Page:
• #13
                          Originally posted by motirattan View Post

                          No. The only exception is praying to Mary, dead saints,etc. Mary is blessed among women but that not mean that we should pray to her. Moreover, the Bible does not support praying to or through dead saints, Mary,etc.
                          The Bible doesn’t forbid asking those in heaven to pray for us.

                          Moreover those that those who have gone before us into heaven are one with us. They are all part of the one body of which Christ is the head.
                          “For just as the body is one and has many members, and all the members of the body, though many, are one body, so it is with Christ. For in the one Spirit we were all baptized into one body—Jews or Greeks, slaves or free—and we were all made to drink of one Spirit.” (1 Cor 12:12-13)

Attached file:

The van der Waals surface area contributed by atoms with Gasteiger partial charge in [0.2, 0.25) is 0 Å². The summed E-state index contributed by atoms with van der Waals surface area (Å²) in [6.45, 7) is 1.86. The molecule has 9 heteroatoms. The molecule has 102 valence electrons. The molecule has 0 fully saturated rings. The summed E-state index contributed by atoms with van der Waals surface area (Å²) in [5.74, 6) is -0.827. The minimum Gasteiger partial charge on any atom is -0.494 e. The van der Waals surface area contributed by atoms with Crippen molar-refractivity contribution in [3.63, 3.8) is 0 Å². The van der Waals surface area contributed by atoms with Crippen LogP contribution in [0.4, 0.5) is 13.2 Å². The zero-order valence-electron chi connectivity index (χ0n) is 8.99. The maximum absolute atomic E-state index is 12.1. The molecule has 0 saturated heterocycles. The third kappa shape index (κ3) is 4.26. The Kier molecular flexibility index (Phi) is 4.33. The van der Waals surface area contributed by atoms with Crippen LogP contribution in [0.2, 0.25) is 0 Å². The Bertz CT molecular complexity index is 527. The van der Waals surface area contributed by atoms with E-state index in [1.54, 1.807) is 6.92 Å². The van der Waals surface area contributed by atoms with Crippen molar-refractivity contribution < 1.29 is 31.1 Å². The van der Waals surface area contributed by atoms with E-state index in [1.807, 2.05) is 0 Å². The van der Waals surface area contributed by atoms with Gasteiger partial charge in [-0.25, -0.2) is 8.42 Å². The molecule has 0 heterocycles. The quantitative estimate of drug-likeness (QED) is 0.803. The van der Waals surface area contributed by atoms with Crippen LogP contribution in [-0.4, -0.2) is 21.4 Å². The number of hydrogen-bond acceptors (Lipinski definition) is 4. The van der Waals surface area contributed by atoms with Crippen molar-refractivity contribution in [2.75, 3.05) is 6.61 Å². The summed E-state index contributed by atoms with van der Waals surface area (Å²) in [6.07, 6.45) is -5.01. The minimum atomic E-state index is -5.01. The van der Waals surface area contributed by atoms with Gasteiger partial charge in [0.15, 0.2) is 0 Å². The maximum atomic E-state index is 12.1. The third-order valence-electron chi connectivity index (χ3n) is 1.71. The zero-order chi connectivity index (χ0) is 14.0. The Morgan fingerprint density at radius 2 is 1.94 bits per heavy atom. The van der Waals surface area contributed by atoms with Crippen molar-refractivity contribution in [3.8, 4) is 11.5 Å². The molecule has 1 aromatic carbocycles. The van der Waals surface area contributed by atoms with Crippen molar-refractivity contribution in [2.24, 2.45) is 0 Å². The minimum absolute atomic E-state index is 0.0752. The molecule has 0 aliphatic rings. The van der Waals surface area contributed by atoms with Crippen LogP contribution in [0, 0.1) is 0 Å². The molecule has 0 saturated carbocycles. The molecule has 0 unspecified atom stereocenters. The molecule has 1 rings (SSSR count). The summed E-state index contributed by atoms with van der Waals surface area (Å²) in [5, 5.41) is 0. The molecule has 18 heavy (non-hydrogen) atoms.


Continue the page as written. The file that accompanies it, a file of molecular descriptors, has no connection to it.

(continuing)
When they died to this life they did not cease to exist, their souls did not cease to be one with Christ, to be part of his body.
                          Jesus said: “..whoever lives and believes in me shall never die. Do you believe this?" (John 11:26).
                          Therefore those who truly believe in Jesus never die. They are still part of His body.
                          Jesus does not have a body with dead bits in it.

                          Look at this another way. Jesus uses the image of the vine, with us as the branches.